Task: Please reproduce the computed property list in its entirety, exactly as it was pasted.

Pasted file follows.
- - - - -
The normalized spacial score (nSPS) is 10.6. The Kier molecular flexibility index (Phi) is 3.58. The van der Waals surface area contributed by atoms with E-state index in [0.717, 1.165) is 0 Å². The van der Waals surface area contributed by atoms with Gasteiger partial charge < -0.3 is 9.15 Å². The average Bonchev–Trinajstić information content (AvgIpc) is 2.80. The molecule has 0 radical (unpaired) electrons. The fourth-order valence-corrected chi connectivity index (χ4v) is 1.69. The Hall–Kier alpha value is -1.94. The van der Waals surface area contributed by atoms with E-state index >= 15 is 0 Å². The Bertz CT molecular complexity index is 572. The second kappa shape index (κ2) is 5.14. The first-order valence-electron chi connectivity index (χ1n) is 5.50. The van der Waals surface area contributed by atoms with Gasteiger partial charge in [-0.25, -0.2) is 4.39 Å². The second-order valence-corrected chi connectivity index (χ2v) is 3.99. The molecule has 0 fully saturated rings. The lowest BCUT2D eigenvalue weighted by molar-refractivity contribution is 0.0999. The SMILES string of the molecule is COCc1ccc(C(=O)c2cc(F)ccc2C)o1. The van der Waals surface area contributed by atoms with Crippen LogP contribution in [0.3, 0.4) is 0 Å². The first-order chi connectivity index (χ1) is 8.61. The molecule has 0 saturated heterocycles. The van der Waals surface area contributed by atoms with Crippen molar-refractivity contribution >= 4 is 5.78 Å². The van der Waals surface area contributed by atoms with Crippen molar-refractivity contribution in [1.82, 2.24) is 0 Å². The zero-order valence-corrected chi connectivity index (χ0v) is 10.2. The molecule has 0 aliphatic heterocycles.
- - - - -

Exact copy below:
The normalized spacial score (nSPS) is 10.6. The Kier molecular flexibility index (Phi) is 3.58. The van der Waals surface area contributed by atoms with E-state index in [0.717, 1.165) is 0 Å². The van der Waals surface area contributed by atoms with Gasteiger partial charge < -0.3 is 9.15 Å². The average Bonchev–Trinajstić information content (AvgIpc) is 2.80. The molecule has 0 radical (unpaired) electrons. The fourth-order valence-corrected chi connectivity index (χ4v) is 1.69. The Hall–Kier alpha value is -1.94. The van der Waals surface area contributed by atoms with E-state index >= 15 is 0 Å². The Bertz CT molecular complexity index is 572. The second kappa shape index (κ2) is 5.14. The first-order valence-electron chi connectivity index (χ1n) is 5.50. The van der Waals surface area contributed by atoms with Gasteiger partial charge in [-0.25, -0.2) is 4.39 Å². The second-order valence-corrected chi connectivity index (χ2v) is 3.99. The molecule has 0 fully saturated rings. The lowest BCUT2D eigenvalue weighted by molar-refractivity contribution is 0.0999. The SMILES string of the molecule is COCc1ccc(C(=O)c2cc(F)ccc2C)o1. The van der Waals surface area contributed by atoms with Crippen LogP contribution in [0.3, 0.4) is 0 Å². The first-order chi connectivity index (χ1) is 8.61. The molecule has 0 saturated heterocycles. The van der Waals surface area contributed by atoms with Crippen molar-refractivity contribution >= 4 is 5.78 Å². The van der Waals surface area contributed by atoms with Crippen molar-refractivity contribution in [1.82, 2.24) is 0 Å². The zero-order valence-corrected chi connectivity index (χ0v) is 10.2. The molecule has 0 aliphatic heterocycles.